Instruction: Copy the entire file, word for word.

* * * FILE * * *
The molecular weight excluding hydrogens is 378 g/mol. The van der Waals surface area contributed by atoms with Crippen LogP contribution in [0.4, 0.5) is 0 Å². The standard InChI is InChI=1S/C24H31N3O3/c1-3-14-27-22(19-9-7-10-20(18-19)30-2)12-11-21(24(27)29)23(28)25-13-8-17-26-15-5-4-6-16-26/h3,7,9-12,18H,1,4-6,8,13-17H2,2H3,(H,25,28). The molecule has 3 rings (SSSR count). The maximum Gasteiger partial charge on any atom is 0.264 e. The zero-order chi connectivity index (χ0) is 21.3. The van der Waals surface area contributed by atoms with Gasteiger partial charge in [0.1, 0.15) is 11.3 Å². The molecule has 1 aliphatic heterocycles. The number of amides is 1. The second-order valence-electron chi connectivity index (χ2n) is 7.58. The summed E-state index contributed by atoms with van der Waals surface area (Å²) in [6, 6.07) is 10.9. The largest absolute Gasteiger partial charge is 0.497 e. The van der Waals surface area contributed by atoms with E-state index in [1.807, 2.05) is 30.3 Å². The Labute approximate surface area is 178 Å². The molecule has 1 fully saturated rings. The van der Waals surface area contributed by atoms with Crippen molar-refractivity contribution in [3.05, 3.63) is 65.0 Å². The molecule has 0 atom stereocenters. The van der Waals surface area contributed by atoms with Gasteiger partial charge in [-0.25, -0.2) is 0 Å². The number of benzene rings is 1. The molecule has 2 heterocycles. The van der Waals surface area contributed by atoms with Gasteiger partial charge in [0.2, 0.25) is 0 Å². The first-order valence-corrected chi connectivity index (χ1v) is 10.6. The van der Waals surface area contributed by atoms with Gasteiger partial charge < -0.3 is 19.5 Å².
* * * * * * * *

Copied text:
The molecular weight excluding hydrogens is 378 g/mol. The van der Waals surface area contributed by atoms with Crippen LogP contribution in [0.4, 0.5) is 0 Å². The standard InChI is InChI=1S/C24H31N3O3/c1-3-14-27-22(19-9-7-10-20(18-19)30-2)12-11-21(24(27)29)23(28)25-13-8-17-26-15-5-4-6-16-26/h3,7,9-12,18H,1,4-6,8,13-17H2,2H3,(H,25,28). The molecule has 3 rings (SSSR count). The maximum Gasteiger partial charge on any atom is 0.264 e. The zero-order chi connectivity index (χ0) is 21.3. The van der Waals surface area contributed by atoms with Gasteiger partial charge in [0.1, 0.15) is 11.3 Å². The molecule has 1 aliphatic heterocycles. The number of amides is 1. The second-order valence-electron chi connectivity index (χ2n) is 7.58. The summed E-state index contributed by atoms with van der Waals surface area (Å²) in [6, 6.07) is 10.9. The largest absolute Gasteiger partial charge is 0.497 e. The van der Waals surface area contributed by atoms with E-state index in [1.807, 2.05) is 30.3 Å². The Labute approximate surface area is 178 Å². The molecule has 1 fully saturated rings. The van der Waals surface area contributed by atoms with Crippen molar-refractivity contribution in [3.05, 3.63) is 65.0 Å². The molecule has 0 atom stereocenters. The van der Waals surface area contributed by atoms with Gasteiger partial charge in [-0.25, -0.2) is 0 Å². The number of benzene rings is 1. The molecule has 2 heterocycles. The van der Waals surface area contributed by atoms with Gasteiger partial charge in [0.2, 0.25) is 0 Å². The first-order valence-corrected chi connectivity index (χ1v) is 10.6. The van der Waals surface area contributed by atoms with Gasteiger partial charge < -0.3 is 19.5 Å².